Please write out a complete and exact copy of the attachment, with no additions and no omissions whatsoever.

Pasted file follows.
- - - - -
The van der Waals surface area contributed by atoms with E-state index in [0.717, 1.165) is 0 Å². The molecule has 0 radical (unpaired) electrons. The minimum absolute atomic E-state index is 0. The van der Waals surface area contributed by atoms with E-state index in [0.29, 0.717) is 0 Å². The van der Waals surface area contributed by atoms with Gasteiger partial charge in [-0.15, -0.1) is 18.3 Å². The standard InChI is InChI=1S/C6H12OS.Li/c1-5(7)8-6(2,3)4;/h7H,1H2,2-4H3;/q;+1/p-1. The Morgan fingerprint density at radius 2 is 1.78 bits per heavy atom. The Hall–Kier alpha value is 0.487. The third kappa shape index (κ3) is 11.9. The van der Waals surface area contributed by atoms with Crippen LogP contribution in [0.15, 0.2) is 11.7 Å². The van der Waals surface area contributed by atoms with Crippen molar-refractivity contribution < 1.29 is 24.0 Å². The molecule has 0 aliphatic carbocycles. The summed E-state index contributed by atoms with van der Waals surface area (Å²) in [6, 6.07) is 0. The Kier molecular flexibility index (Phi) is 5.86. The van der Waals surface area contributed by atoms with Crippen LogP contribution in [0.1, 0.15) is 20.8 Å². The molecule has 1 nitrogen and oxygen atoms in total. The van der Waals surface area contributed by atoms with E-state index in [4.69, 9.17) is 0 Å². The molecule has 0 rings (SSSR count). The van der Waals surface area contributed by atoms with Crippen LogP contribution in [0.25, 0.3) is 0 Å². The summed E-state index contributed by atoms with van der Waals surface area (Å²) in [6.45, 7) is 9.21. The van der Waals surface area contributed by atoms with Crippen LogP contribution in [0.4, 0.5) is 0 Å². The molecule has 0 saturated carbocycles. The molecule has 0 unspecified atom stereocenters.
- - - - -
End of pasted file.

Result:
The van der Waals surface area contributed by atoms with E-state index in [0.717, 1.165) is 0 Å². The molecule has 0 radical (unpaired) electrons. The minimum absolute atomic E-state index is 0. The van der Waals surface area contributed by atoms with E-state index in [0.29, 0.717) is 0 Å². The van der Waals surface area contributed by atoms with Gasteiger partial charge in [-0.15, -0.1) is 18.3 Å². The standard InChI is InChI=1S/C6H12OS.Li/c1-5(7)8-6(2,3)4;/h7H,1H2,2-4H3;/q;+1/p-1. The Morgan fingerprint density at radius 2 is 1.78 bits per heavy atom. The Hall–Kier alpha value is 0.487. The third kappa shape index (κ3) is 11.9. The van der Waals surface area contributed by atoms with Crippen LogP contribution in [0.15, 0.2) is 11.7 Å². The van der Waals surface area contributed by atoms with Crippen molar-refractivity contribution < 1.29 is 24.0 Å². The molecule has 0 aliphatic carbocycles. The summed E-state index contributed by atoms with van der Waals surface area (Å²) in [6, 6.07) is 0. The Kier molecular flexibility index (Phi) is 5.86. The van der Waals surface area contributed by atoms with Crippen LogP contribution in [0.1, 0.15) is 20.8 Å². The molecule has 1 nitrogen and oxygen atoms in total. The van der Waals surface area contributed by atoms with E-state index in [4.69, 9.17) is 0 Å². The molecule has 0 rings (SSSR count). The van der Waals surface area contributed by atoms with Crippen LogP contribution in [0.25, 0.3) is 0 Å². The summed E-state index contributed by atoms with van der Waals surface area (Å²) in [6.45, 7) is 9.21. The van der Waals surface area contributed by atoms with Crippen LogP contribution in [0.4, 0.5) is 0 Å². The molecule has 0 saturated carbocycles. The molecule has 0 unspecified atom stereocenters.